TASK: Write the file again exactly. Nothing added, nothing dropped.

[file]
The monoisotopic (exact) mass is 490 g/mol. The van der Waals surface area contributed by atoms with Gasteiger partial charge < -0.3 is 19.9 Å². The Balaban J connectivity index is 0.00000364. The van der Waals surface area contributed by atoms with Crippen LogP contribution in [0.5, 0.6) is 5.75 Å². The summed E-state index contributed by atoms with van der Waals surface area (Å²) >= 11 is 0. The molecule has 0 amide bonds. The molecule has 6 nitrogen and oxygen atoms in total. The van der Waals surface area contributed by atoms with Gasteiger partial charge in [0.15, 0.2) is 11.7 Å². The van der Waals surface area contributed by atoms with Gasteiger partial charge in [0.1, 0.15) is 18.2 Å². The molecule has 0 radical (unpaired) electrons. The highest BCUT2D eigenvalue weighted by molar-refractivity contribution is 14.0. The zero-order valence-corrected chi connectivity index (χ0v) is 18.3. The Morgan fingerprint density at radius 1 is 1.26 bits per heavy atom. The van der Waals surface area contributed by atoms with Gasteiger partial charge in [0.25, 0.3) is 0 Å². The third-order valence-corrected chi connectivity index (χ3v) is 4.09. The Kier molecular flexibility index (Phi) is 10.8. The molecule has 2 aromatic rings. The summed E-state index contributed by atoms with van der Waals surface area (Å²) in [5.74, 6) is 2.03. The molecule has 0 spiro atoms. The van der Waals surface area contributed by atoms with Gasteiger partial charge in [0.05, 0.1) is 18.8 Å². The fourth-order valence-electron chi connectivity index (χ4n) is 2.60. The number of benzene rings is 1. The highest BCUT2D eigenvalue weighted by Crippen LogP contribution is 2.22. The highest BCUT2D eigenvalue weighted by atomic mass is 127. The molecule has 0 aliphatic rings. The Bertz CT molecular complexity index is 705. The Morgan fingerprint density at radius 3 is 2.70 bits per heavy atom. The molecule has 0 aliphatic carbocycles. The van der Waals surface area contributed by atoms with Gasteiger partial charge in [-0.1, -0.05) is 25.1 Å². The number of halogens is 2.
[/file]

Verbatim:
The monoisotopic (exact) mass is 490 g/mol. The van der Waals surface area contributed by atoms with Gasteiger partial charge < -0.3 is 19.9 Å². The Balaban J connectivity index is 0.00000364. The van der Waals surface area contributed by atoms with Crippen LogP contribution in [0.5, 0.6) is 5.75 Å². The summed E-state index contributed by atoms with van der Waals surface area (Å²) >= 11 is 0. The molecule has 0 amide bonds. The molecule has 6 nitrogen and oxygen atoms in total. The van der Waals surface area contributed by atoms with Gasteiger partial charge in [0.15, 0.2) is 11.7 Å². The van der Waals surface area contributed by atoms with Gasteiger partial charge in [0.1, 0.15) is 18.2 Å². The molecule has 0 radical (unpaired) electrons. The highest BCUT2D eigenvalue weighted by molar-refractivity contribution is 14.0. The zero-order valence-corrected chi connectivity index (χ0v) is 18.3. The Morgan fingerprint density at radius 1 is 1.26 bits per heavy atom. The van der Waals surface area contributed by atoms with Gasteiger partial charge in [0.25, 0.3) is 0 Å². The third-order valence-corrected chi connectivity index (χ3v) is 4.09. The Kier molecular flexibility index (Phi) is 10.8. The molecule has 2 aromatic rings. The summed E-state index contributed by atoms with van der Waals surface area (Å²) in [5.74, 6) is 2.03. The molecule has 0 spiro atoms. The van der Waals surface area contributed by atoms with Gasteiger partial charge in [0.05, 0.1) is 18.8 Å². The fourth-order valence-electron chi connectivity index (χ4n) is 2.60. The number of benzene rings is 1. The highest BCUT2D eigenvalue weighted by Crippen LogP contribution is 2.22. The highest BCUT2D eigenvalue weighted by atomic mass is 127. The molecule has 0 aliphatic rings. The Bertz CT molecular complexity index is 705. The Morgan fingerprint density at radius 3 is 2.70 bits per heavy atom. The molecule has 0 aliphatic carbocycles. The van der Waals surface area contributed by atoms with Gasteiger partial charge in [-0.1, -0.05) is 25.1 Å². The number of halogens is 2.